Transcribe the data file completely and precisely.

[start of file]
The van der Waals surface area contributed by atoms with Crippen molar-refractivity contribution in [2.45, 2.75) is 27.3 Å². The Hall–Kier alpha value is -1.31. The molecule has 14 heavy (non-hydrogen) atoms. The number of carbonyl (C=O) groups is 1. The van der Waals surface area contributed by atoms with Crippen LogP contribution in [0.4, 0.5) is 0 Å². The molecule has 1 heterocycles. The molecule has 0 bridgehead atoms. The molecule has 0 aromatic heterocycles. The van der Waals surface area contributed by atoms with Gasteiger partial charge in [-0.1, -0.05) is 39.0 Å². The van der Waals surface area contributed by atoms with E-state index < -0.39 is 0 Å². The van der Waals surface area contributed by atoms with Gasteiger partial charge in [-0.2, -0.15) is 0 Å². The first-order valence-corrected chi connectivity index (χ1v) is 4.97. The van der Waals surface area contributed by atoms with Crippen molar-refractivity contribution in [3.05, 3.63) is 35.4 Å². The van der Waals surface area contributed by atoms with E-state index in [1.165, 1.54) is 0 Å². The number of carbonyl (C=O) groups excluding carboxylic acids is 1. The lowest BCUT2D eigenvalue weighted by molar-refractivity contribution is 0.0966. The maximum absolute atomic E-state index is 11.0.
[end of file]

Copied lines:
The van der Waals surface area contributed by atoms with Crippen molar-refractivity contribution in [2.45, 2.75) is 27.3 Å². The Hall–Kier alpha value is -1.31. The molecule has 14 heavy (non-hydrogen) atoms. The number of carbonyl (C=O) groups is 1. The van der Waals surface area contributed by atoms with Crippen LogP contribution in [0.4, 0.5) is 0 Å². The molecule has 1 heterocycles. The molecule has 0 bridgehead atoms. The molecule has 0 aromatic heterocycles. The van der Waals surface area contributed by atoms with Gasteiger partial charge in [-0.1, -0.05) is 39.0 Å². The van der Waals surface area contributed by atoms with E-state index < -0.39 is 0 Å². The van der Waals surface area contributed by atoms with Gasteiger partial charge in [-0.2, -0.15) is 0 Å². The first-order valence-corrected chi connectivity index (χ1v) is 4.97. The van der Waals surface area contributed by atoms with Crippen molar-refractivity contribution in [3.05, 3.63) is 35.4 Å². The van der Waals surface area contributed by atoms with E-state index in [1.165, 1.54) is 0 Å². The number of carbonyl (C=O) groups excluding carboxylic acids is 1. The lowest BCUT2D eigenvalue weighted by molar-refractivity contribution is 0.0966. The maximum absolute atomic E-state index is 11.0.